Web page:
Blog posts tagged in Immigrants Rights
ATLANTA — The American Civil Liberties Union of North Carolina filed a Freedom of Information Act lawsuit today demanding government documents about the on-the-ground implementation of President Trump’s Muslim bans.
Today’s action is part of a total of 13 FOIA lawsuits filed by ACLU affiliates across the country. The ACLU of North Carolina lawsuit, filed in conjunction with the ACLU affiliates in Georgia, South Carolina and West Virginia, seeks records from U.S. Customs and Border Protection’s Atlanta Field Office. In particular, the lawsuit seeks records related to CBP’s implementation of President Trump’s Muslim bans at Raleigh-Durham and Charlotte Douglas International Airports.
The ACLU first sought this information through FOIA requests submitted to CBP on February 2. Since the government has failed to substantively respond, the ACLU is now suing.
“President Trump’s unconstitutional Muslim travel bans disrupted people's lives and spread fear and uncertainty throughout our communities. The public deserves to know how these orders were carried out so that officials can be held accountable to ‘We the People’,” said Irena Como, Staff Attorney with the ACLU of North Carolina.
This is a remarkable day. When Donald Trump was elected president, we promised that if he tried to implement his unconstitutional and un-American policies that we would take him to court. We did that today. And we won.
Yesterday President Trump signed an executive order that suspended resettlement of Syrian refugees indefinitely, suspended all other refugee resettlement for 120 days, and banned the entry of nationals from Iraq, Syria, Iran, Sudan, Libya, Somalia, and Yemen for 90 days. All seven countries are predominately Muslim countries. We have no doubt that the motivation behind the executive order was discriminatory. This was a Muslim ban wrapped in a paper-thin national security rationale.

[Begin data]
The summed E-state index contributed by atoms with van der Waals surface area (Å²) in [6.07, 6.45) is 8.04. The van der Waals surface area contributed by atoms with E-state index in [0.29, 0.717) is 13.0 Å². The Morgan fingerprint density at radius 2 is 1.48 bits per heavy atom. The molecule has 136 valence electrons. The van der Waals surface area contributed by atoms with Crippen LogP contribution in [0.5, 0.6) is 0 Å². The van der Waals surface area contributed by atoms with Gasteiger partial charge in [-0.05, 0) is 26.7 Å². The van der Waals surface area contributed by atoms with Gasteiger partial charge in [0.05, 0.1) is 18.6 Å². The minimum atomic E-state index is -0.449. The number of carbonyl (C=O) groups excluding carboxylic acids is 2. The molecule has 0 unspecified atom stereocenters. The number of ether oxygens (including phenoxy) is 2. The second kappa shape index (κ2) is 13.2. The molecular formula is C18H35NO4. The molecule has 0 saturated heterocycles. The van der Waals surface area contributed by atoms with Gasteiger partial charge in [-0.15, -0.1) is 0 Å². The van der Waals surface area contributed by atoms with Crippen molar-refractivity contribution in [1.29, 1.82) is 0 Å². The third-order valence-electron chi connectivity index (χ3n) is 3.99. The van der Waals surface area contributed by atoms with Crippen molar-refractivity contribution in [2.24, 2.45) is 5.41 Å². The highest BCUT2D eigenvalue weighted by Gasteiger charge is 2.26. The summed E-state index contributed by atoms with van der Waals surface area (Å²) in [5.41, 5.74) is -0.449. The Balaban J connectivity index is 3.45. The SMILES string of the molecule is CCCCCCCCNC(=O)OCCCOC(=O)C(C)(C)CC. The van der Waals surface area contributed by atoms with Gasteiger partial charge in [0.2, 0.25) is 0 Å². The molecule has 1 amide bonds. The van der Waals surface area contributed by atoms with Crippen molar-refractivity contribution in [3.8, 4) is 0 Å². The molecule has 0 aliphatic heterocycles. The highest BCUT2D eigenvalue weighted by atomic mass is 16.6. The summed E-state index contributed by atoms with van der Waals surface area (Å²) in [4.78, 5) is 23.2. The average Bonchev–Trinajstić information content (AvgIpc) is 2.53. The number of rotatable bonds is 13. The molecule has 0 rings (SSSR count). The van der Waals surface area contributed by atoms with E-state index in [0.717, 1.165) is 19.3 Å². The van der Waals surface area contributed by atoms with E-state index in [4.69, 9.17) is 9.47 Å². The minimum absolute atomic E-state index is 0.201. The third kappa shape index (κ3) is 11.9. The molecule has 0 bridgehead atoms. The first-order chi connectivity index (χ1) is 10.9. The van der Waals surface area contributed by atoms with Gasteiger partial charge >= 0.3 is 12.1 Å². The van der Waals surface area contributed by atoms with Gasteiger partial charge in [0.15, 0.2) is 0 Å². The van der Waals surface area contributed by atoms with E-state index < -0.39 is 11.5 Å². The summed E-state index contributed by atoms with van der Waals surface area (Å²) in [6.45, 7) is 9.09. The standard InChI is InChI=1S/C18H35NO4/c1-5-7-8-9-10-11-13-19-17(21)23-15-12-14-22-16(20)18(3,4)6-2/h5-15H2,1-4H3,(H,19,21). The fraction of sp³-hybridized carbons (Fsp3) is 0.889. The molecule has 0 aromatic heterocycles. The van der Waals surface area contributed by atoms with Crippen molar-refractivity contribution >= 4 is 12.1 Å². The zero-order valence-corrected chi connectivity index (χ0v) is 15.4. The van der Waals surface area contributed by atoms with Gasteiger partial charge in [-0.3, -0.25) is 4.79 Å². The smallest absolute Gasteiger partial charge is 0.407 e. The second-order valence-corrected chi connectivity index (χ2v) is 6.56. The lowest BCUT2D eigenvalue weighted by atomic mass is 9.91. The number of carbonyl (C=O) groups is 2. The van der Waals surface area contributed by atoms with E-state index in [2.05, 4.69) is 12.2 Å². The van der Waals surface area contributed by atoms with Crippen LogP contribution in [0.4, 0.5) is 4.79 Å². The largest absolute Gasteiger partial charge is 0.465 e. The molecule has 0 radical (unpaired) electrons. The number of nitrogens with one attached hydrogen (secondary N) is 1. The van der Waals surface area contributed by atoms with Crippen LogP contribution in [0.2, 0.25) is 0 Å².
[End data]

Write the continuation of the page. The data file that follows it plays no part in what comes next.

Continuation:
The executive order went into effect immediately and so did its destructive intent. At John F. Kennedy International Airport last night, Hameed Khalid Darweesh arrived and was immediately detained. Darweesh worked as interpreter for the Army’s 101st Airborne Division and, according to Brandon Friedman, a platoon leader in Iraq, saved countless U.S. service members’ lives. We don’t know how many other refugees and foreign nationals with green cards or visas might have been detained when they tried to make their way into the United States today, but we intend to find out. We are asking anyone with any information to get in touch with the ACLU.
Karen Anderson, the ACLU-NC’s New Executive Director, on the Fight for Civil Liberties in North Carolina
By Molly Rivera, Communications Associate
At just 10 years old Karen Anderson immigrated to the United States from Jamaica. Her family moved to New York to a majority Black neighborhood. Even from a young age, she remembers being struck by racial tensions in her community.
RALEIGH – Today the North Carolina Senate voted to approve HB 100, a bill that creates new rules for the enforcement of state immigration laws. Senator Mike Woodard objected to the bill on its third reading, meaning that the Senate must vote one more time before the bill is sent to the House.
Specifically, the bill would
· Take away the ability of law enforcement officers to use local or organizations IDs, such as those used in Greensboro, as a tool for for identifying crime victims, witnesses, and suspects